“Enterprise and bank reform, as well as an improved business environment, will be critical to enable private sector-led growth. The task of restructuring the decapitalized and overstaffed enterprise sector will be challenging, especially in light of limited fiscal resources to mitigate the costs of restructuring. With the bulk of insolvency removed from the financial sector, development of an efficient banking system will hinge on strengthening bank supervision and privatizing the remaining state-owned banks.
“The IMF welcomes the recent agreement between the federal and republican authorities on a plan for a new constitutional framework, which provides a basis for normalizing relations between Serbia and Montenegro, streamlining joint institutions, and strengthening the custom and tax systems. In light of the initial conditions, the medium-term economic outlook remains challenging, leaving little room for maneuver. The authorities must therefore persevere with reforms, and the international community should remain supportive throughout the intensive medium-term restructuring effort” Ms. Krueger said.
The FRY has made satisfactory progress in stabilizing the economy, strengthening confidence in the currency, building the legal and institutional framework to guide transition, and securing debt relief. However, economic conditions remain difficult with output still at a historically very low level, a fragile macroeconomic and external outlook, a largely insolvent, decapitalized and overstaffed enterprise sector, an underperforming banking system, a large and inefficient government sector, and a dilapidated infrastructure.
The authorities’ key economic objectives for 2002-05 are the achievement of low inflation with progress toward sustainable growth and external viability. The government is determined to continue prudent macroeconomic policies and accelerate structural reform.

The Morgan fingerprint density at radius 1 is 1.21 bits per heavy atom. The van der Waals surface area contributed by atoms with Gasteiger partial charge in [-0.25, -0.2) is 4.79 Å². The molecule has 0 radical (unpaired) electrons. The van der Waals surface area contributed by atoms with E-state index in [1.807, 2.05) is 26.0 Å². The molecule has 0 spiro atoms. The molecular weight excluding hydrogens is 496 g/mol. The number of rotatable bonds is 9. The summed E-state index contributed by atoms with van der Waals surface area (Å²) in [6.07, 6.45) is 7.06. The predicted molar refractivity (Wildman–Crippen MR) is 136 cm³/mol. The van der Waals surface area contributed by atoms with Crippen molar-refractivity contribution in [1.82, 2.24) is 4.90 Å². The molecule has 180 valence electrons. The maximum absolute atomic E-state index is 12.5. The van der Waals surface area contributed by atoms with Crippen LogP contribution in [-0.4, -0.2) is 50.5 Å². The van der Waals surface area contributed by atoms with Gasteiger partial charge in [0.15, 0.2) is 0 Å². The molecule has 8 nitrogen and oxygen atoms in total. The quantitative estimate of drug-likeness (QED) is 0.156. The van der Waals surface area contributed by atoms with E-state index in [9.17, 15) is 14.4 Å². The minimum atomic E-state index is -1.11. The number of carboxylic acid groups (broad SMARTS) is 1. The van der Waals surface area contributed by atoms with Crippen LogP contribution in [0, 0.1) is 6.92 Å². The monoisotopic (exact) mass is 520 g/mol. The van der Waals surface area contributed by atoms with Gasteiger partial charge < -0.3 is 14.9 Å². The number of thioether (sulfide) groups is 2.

Inflation in Serbia is targeted to decline rapidly, reflecting tight credit policy and the wearing off of administered price increases; the latter would also support disinflation in Montenegro. The real GDP growth objectives are somewhat higher than those experienced by successful transition economies in the 1990’s but consistent with the potential for a “post-conflict” rebound and sizable amounts of foreign assistance.
The current account deficit (before grants) is expected to widen in 2002, reflecting a resumption in external debt service as well as higher project-related imports. The deficit will be financed by expected inflows of grants, loans from official creditors, and foreign direct investment. Over the medium term, the current account deficit is expected to narrow in relation to GDP on the basis of a recovery in exports to their real 1998 level. Despite rising foreign direct investment inflows, external financing requirements from donors and official creditors will remain significant.
The overall deficit in the FRY is projected to reach 5.7 percent of GDP in 2002, while trending downwards in subsequent years, in line with progress toward fiscal sustainability and lower inflation. The deficit will be financed mostly by foreign grants, concessional loans, and privatization receipts, while the government’s resources to domestic financing will be contained under 1 percent of GDP throughout the arrangement.